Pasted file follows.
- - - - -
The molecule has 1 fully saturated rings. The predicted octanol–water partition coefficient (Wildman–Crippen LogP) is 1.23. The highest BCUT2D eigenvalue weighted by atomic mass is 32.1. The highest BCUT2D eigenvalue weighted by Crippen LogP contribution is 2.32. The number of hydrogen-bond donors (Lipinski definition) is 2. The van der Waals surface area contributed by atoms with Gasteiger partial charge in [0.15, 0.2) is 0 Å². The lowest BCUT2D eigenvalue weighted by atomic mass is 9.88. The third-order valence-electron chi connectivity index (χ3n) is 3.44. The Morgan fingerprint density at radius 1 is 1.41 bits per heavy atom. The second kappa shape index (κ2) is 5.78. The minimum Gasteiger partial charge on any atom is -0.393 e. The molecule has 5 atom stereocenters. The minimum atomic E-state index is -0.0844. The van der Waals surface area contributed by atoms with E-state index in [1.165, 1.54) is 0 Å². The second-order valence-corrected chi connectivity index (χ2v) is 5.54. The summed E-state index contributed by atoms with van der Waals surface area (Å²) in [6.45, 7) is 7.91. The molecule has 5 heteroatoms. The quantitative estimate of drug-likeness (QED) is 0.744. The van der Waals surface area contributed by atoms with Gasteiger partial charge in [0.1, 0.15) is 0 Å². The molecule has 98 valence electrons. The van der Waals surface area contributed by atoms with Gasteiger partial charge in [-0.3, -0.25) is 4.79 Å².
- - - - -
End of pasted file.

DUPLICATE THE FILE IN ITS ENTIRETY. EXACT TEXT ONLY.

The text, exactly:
The molecule has 1 fully saturated rings. The predicted octanol–water partition coefficient (Wildman–Crippen LogP) is 1.23. The highest BCUT2D eigenvalue weighted by atomic mass is 32.1. The highest BCUT2D eigenvalue weighted by Crippen LogP contribution is 2.32. The number of hydrogen-bond donors (Lipinski definition) is 2. The van der Waals surface area contributed by atoms with Gasteiger partial charge in [0.15, 0.2) is 0 Å². The lowest BCUT2D eigenvalue weighted by atomic mass is 9.88. The third-order valence-electron chi connectivity index (χ3n) is 3.44. The Morgan fingerprint density at radius 1 is 1.41 bits per heavy atom. The second kappa shape index (κ2) is 5.78. The minimum Gasteiger partial charge on any atom is -0.393 e. The molecule has 5 atom stereocenters. The minimum atomic E-state index is -0.0844. The van der Waals surface area contributed by atoms with E-state index in [1.165, 1.54) is 0 Å². The second-order valence-corrected chi connectivity index (χ2v) is 5.54. The summed E-state index contributed by atoms with van der Waals surface area (Å²) in [6.45, 7) is 7.91. The molecule has 5 heteroatoms. The quantitative estimate of drug-likeness (QED) is 0.744. The van der Waals surface area contributed by atoms with Gasteiger partial charge in [0.1, 0.15) is 0 Å². The molecule has 98 valence electrons. The van der Waals surface area contributed by atoms with Gasteiger partial charge in [-0.3, -0.25) is 4.79 Å².